I really like the concept of this book, but there are so many factual errors that I cannot continue to listen to it. I am a behavioral psychologist, and someone in my field should have been asked to proofread this book for accuracy. The author has an interesting idea, but she lacks a clear understanding of the research and concepts in the field of psychology. It is unfortunate that so much myth and misinformation made its way into publication.
I was raised by a raging alcoholic father and a "wire monkey" mother. I've been involved in three interventions. I went to ACA meetings on a weekly basis for ten years. I thought I knew a lot about addiction. I did not.
Extremely educational for people who have little understanding of addiction or that world. This book totally changed my view on so many ideas, and gave me plausible, effective solutions to help my loved ones. I will be reading it again and owning a hard copy.
Interesting theoretical and statistical data, I was expecting something more applicable. Something that would help me take steps for habit change. The book has more to do with drug addiction and how it's poorly handled on a political level. I like that the author wants to see these things change, but it left the book feeling dry and hard to relate to. The person reading aloud was very difficult to connect with because she sounded quite emotionless, however, the book didn't provide much in the way of emotion.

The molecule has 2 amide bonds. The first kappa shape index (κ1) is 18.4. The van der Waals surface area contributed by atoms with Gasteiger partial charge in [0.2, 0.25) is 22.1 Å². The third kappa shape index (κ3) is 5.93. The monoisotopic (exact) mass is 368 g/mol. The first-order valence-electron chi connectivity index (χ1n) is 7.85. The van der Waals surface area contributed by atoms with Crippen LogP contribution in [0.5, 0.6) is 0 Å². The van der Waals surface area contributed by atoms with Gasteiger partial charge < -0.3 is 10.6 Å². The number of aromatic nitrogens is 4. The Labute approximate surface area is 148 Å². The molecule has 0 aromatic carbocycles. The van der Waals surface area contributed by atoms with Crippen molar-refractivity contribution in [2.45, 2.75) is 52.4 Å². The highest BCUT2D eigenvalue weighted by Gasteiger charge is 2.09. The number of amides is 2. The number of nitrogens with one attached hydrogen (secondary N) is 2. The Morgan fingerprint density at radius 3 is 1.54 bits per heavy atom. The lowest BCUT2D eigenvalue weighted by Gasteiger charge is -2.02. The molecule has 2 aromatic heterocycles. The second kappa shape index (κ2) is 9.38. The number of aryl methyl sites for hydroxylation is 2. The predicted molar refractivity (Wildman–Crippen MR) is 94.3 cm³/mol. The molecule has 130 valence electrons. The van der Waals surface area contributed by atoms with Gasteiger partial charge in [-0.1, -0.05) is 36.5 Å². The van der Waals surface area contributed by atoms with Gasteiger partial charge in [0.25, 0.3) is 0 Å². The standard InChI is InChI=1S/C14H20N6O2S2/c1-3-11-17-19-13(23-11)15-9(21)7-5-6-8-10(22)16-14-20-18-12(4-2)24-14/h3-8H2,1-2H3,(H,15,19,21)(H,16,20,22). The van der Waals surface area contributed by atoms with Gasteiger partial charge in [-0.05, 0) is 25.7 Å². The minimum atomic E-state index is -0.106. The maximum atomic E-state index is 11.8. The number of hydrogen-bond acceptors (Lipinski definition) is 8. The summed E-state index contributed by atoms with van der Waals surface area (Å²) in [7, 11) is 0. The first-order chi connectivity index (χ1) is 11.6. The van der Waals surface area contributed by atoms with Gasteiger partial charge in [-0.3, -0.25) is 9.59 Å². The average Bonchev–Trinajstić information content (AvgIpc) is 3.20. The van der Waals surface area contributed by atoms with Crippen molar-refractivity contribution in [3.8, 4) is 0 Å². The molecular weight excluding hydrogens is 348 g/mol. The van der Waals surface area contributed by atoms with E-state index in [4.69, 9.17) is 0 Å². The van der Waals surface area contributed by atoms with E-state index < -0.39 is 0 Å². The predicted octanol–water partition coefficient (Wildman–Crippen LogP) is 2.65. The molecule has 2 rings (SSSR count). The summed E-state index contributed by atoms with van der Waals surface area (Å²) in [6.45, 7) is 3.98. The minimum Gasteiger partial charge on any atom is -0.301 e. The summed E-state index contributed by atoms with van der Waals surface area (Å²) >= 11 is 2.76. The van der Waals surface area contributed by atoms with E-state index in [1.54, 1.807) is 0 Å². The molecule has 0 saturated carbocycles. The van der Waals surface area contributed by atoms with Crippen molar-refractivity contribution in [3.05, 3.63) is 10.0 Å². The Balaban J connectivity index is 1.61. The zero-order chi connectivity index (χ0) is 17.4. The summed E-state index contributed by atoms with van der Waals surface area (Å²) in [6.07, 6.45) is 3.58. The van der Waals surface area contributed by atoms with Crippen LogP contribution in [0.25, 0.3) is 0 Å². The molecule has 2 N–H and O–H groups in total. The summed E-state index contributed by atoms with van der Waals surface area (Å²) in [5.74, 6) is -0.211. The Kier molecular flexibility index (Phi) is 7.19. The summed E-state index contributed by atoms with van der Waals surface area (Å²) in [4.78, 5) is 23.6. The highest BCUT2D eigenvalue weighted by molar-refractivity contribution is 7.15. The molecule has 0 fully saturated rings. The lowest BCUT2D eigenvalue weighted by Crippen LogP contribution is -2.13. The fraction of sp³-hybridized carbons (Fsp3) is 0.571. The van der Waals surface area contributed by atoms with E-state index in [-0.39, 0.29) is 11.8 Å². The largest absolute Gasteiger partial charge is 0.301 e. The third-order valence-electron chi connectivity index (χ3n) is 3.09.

I wish she would have stayed on topic: a new way to think about addiction. In reality she gave us a new way to think about drugs, the drug policy, and a little bit about how brain chemistry as an adolescent can shape your possibility for addiction. She bashes 12-step programs but fails to explain how they either do or do not promote learning. Which would really be the key if addition is a learning disorder.
Only addresses drug addiction and fails to talk about anything else.
Laura in Orange County
This book was critical for me in my work with people with addictions. It validated my instincts about the fundamental need for compassion and understanding in addictions treatment, and also gave me new techniques to use and study further.
I did not expect to like this book, since I worked in drug policy for many years and I wasn't sure her approach would make sense. But listening to it I was completely convinced that the author had some unique and important insights on the whole system of addressing drug use. Highly recommended! Also well read by narrator.